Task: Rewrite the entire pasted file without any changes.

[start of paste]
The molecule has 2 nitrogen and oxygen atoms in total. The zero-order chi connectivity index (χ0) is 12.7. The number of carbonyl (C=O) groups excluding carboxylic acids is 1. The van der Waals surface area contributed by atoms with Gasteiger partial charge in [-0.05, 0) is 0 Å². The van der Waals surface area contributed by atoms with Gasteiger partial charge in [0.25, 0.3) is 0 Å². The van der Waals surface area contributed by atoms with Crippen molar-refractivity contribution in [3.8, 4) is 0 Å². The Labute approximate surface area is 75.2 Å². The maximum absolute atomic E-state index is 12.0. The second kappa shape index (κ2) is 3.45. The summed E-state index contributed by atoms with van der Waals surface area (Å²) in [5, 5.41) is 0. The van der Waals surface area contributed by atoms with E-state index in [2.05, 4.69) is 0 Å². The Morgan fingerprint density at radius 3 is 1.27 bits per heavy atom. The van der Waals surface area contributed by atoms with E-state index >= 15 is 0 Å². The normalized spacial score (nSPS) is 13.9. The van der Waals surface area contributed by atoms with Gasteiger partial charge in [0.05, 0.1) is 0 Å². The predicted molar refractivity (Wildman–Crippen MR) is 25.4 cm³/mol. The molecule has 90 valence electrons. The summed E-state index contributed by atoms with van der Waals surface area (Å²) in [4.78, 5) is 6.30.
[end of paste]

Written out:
The molecule has 2 nitrogen and oxygen atoms in total. The zero-order chi connectivity index (χ0) is 12.7. The number of carbonyl (C=O) groups excluding carboxylic acids is 1. The van der Waals surface area contributed by atoms with Gasteiger partial charge in [-0.05, 0) is 0 Å². The van der Waals surface area contributed by atoms with Gasteiger partial charge in [0.25, 0.3) is 0 Å². The van der Waals surface area contributed by atoms with Crippen molar-refractivity contribution in [3.8, 4) is 0 Å². The Labute approximate surface area is 75.2 Å². The maximum absolute atomic E-state index is 12.0. The second kappa shape index (κ2) is 3.45. The summed E-state index contributed by atoms with van der Waals surface area (Å²) in [5, 5.41) is 0. The van der Waals surface area contributed by atoms with E-state index in [2.05, 4.69) is 0 Å². The Morgan fingerprint density at radius 3 is 1.27 bits per heavy atom. The van der Waals surface area contributed by atoms with E-state index >= 15 is 0 Å². The normalized spacial score (nSPS) is 13.9. The van der Waals surface area contributed by atoms with Gasteiger partial charge in [0.05, 0.1) is 0 Å². The predicted molar refractivity (Wildman–Crippen MR) is 25.4 cm³/mol. The molecule has 90 valence electrons. The summed E-state index contributed by atoms with van der Waals surface area (Å²) in [4.78, 5) is 6.30.